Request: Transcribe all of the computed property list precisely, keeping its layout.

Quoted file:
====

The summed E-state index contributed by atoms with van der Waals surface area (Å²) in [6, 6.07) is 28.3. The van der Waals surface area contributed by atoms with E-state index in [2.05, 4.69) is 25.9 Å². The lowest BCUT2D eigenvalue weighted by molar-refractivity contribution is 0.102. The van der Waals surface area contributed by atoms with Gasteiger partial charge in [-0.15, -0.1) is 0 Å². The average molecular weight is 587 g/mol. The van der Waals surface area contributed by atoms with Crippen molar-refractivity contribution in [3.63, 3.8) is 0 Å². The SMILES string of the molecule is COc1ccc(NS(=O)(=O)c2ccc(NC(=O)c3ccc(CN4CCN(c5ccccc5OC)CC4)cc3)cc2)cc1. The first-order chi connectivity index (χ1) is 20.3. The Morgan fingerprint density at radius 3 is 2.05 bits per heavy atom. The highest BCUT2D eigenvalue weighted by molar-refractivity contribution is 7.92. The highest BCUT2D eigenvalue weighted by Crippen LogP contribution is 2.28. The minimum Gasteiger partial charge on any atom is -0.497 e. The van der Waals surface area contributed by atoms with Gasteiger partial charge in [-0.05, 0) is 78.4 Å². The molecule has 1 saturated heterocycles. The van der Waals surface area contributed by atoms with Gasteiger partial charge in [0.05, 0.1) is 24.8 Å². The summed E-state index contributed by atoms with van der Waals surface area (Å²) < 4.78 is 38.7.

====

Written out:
The summed E-state index contributed by atoms with van der Waals surface area (Å²) in [6, 6.07) is 28.3. The van der Waals surface area contributed by atoms with E-state index in [2.05, 4.69) is 25.9 Å². The lowest BCUT2D eigenvalue weighted by molar-refractivity contribution is 0.102. The van der Waals surface area contributed by atoms with Gasteiger partial charge in [-0.15, -0.1) is 0 Å². The average molecular weight is 587 g/mol. The van der Waals surface area contributed by atoms with Crippen molar-refractivity contribution in [3.63, 3.8) is 0 Å². The SMILES string of the molecule is COc1ccc(NS(=O)(=O)c2ccc(NC(=O)c3ccc(CN4CCN(c5ccccc5OC)CC4)cc3)cc2)cc1. The first-order chi connectivity index (χ1) is 20.3. The Morgan fingerprint density at radius 3 is 2.05 bits per heavy atom. The highest BCUT2D eigenvalue weighted by molar-refractivity contribution is 7.92. The highest BCUT2D eigenvalue weighted by Crippen LogP contribution is 2.28. The minimum Gasteiger partial charge on any atom is -0.497 e. The van der Waals surface area contributed by atoms with Gasteiger partial charge in [-0.05, 0) is 78.4 Å². The molecule has 1 saturated heterocycles. The van der Waals surface area contributed by atoms with Gasteiger partial charge in [0.05, 0.1) is 24.8 Å². The summed E-state index contributed by atoms with van der Waals surface area (Å²) < 4.78 is 38.7.